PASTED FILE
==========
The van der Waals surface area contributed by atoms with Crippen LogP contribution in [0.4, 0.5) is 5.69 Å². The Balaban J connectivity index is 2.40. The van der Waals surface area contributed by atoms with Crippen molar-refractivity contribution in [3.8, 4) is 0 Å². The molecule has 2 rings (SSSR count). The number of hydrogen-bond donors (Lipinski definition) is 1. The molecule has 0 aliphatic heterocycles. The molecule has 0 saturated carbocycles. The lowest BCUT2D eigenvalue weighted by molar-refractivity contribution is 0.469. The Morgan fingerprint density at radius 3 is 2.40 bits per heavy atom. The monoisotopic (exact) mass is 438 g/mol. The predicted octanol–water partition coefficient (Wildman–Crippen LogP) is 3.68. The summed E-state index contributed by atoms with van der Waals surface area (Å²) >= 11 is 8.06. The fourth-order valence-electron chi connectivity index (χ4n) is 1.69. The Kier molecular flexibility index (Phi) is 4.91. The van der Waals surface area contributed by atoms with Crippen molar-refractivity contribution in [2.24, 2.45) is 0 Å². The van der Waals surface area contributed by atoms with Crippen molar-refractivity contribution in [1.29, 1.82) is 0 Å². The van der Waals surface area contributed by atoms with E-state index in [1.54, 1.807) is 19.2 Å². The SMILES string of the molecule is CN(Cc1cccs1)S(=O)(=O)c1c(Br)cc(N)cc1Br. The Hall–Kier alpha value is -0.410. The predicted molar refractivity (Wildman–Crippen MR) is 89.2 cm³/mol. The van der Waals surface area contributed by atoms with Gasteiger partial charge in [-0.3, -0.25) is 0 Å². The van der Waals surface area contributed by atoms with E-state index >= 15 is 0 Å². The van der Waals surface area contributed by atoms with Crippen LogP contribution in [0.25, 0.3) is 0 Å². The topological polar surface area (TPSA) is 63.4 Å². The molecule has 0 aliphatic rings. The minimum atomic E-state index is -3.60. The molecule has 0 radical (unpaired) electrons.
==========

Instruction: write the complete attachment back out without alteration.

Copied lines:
The van der Waals surface area contributed by atoms with Crippen LogP contribution in [0.4, 0.5) is 5.69 Å². The Balaban J connectivity index is 2.40. The van der Waals surface area contributed by atoms with Crippen molar-refractivity contribution in [3.8, 4) is 0 Å². The molecule has 2 rings (SSSR count). The number of hydrogen-bond donors (Lipinski definition) is 1. The molecule has 0 aliphatic heterocycles. The molecule has 0 saturated carbocycles. The lowest BCUT2D eigenvalue weighted by molar-refractivity contribution is 0.469. The Morgan fingerprint density at radius 3 is 2.40 bits per heavy atom. The monoisotopic (exact) mass is 438 g/mol. The predicted octanol–water partition coefficient (Wildman–Crippen LogP) is 3.68. The summed E-state index contributed by atoms with van der Waals surface area (Å²) >= 11 is 8.06. The fourth-order valence-electron chi connectivity index (χ4n) is 1.69. The Kier molecular flexibility index (Phi) is 4.91. The van der Waals surface area contributed by atoms with Crippen molar-refractivity contribution in [2.24, 2.45) is 0 Å². The van der Waals surface area contributed by atoms with Crippen molar-refractivity contribution in [1.29, 1.82) is 0 Å². The van der Waals surface area contributed by atoms with E-state index in [1.54, 1.807) is 19.2 Å². The SMILES string of the molecule is CN(Cc1cccs1)S(=O)(=O)c1c(Br)cc(N)cc1Br. The Hall–Kier alpha value is -0.410. The predicted molar refractivity (Wildman–Crippen MR) is 89.2 cm³/mol. The van der Waals surface area contributed by atoms with Gasteiger partial charge in [-0.3, -0.25) is 0 Å². The van der Waals surface area contributed by atoms with E-state index >= 15 is 0 Å². The van der Waals surface area contributed by atoms with Crippen LogP contribution in [0.25, 0.3) is 0 Å². The topological polar surface area (TPSA) is 63.4 Å². The molecule has 0 aliphatic rings. The minimum atomic E-state index is -3.60. The molecule has 0 radical (unpaired) electrons.